OpenAI Turmoil: Investors in OpenAI, the creators of ChatGPT, are reportedly exploring legal options against the company’s board, following the controversial ousting of CEO Sam Altman. The move has triggered concerns of a potential mass employee exodus and financial losses for investors.
Legal advisors are assisting investors in evaluating their options, though it remains uncertain if they will pursue legal action against OpenAI. The worry centers on potential financial losses, amounting to hundreds of millions of dollars, as OpenAI is considered a valuable asset in investors’ portfolios within the rapidly growing generative AI sector.
Microsoft holds a 49% stake in the for-profit operating company, while other investors and employees control another 49%, with the remaining 2% owned by OpenAI’s nonprofit parent. OpenAI, with more than 700 employees, faced a crisis when Altman was dismissed due to a “breakdown of communications,” as stated in an internal memo.
The majority of OpenAI’s workforce threatened resignation unless the board was replaced. Unlike typical venture capital-backed companies, OpenAI’s unique structure, controlled by its nonprofit parent, gives employees more leverage in influencing board decisions.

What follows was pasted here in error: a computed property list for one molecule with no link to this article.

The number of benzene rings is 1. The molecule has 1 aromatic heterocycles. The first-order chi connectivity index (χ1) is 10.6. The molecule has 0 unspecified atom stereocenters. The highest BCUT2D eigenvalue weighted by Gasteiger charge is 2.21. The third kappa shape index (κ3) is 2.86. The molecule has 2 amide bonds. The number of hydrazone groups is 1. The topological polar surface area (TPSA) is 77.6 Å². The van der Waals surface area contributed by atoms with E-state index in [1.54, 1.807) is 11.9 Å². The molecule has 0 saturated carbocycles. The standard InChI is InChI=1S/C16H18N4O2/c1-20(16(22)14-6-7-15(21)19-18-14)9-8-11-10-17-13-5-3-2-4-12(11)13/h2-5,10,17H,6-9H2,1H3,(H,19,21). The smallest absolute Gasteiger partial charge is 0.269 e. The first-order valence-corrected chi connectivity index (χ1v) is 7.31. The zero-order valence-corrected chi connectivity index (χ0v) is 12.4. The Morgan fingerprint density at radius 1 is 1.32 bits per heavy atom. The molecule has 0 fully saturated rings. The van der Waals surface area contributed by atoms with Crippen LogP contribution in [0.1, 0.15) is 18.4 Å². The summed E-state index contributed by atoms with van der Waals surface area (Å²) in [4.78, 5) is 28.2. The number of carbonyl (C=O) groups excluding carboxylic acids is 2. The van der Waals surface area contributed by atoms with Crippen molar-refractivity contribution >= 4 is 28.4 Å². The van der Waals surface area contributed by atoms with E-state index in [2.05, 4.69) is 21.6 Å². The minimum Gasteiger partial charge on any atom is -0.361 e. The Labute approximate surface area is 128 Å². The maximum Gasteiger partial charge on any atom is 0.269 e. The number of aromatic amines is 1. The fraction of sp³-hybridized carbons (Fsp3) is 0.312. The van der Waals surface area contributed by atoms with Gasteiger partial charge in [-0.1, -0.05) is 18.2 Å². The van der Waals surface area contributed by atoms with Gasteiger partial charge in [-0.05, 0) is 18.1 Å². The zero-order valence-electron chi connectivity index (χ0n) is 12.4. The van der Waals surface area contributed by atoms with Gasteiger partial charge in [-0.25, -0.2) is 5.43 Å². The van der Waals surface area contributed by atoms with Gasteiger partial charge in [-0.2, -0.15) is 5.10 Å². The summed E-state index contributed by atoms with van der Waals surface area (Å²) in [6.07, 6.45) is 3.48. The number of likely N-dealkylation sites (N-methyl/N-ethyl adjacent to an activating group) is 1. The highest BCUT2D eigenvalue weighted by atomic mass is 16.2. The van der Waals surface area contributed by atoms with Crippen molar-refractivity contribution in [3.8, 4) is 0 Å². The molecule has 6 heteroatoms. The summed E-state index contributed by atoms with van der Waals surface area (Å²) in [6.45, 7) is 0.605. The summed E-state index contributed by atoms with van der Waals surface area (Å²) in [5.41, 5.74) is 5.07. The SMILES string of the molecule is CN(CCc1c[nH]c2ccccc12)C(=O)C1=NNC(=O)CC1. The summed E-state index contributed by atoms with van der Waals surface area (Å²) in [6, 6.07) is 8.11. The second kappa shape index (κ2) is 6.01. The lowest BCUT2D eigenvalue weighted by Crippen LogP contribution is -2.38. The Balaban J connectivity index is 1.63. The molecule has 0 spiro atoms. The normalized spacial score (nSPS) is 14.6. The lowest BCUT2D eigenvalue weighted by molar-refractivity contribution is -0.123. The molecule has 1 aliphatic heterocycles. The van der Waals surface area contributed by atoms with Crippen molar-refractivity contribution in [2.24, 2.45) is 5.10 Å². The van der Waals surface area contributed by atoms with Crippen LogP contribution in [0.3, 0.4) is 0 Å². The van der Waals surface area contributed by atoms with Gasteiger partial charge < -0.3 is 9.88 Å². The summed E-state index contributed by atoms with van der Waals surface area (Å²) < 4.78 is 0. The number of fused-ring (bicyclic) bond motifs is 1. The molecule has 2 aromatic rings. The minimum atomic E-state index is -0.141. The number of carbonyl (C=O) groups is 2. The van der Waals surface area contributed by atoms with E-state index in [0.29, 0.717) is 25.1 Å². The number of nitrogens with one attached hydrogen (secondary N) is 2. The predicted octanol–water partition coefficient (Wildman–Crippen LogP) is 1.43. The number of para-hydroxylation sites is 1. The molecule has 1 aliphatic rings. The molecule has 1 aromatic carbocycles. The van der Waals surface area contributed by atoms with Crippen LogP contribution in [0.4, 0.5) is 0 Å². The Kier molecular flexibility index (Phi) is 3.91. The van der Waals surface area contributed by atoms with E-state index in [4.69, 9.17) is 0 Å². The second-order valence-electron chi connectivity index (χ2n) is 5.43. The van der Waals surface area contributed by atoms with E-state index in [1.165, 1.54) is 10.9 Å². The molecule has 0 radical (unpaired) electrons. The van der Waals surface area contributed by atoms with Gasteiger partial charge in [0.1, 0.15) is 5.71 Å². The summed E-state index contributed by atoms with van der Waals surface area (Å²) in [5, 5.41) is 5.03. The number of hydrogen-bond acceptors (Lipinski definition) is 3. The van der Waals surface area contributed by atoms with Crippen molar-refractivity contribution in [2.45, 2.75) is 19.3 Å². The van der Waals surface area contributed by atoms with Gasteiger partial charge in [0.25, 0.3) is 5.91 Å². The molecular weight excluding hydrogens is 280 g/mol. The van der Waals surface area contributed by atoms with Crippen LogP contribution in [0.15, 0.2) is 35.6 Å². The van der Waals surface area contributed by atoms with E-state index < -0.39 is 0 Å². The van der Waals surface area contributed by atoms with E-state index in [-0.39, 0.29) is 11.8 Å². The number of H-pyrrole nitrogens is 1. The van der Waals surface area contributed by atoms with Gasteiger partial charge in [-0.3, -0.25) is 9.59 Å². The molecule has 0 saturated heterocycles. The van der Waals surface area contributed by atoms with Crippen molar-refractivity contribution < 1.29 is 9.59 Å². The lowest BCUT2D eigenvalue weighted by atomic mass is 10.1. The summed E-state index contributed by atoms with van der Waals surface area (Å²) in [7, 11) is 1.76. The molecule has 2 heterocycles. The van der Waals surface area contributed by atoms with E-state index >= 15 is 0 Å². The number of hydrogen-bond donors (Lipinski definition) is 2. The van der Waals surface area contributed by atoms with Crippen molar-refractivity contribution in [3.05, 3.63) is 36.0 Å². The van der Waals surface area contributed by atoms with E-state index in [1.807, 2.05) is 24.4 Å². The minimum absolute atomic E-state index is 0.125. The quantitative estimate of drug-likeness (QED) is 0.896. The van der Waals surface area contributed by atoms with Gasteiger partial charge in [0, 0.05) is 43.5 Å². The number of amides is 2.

The nonprofit’s board has legal obligations, including the duty to exercise care and avoid self-dealing. However, experts suggest that the corporate structure of OpenAI, using a limited liability company as its operating arm, could provide additional insulation for the nonprofit’s directors against investor claims.
Even if investors pursue legal action, experts suggest they might face challenges due to companies having broad legal latitude to make business decisions, even those that may have negative consequences. The situation highlights the intricacies of OpenAI’s structure, which, while preserving its core mission, introduces complexities in governance and decision-making.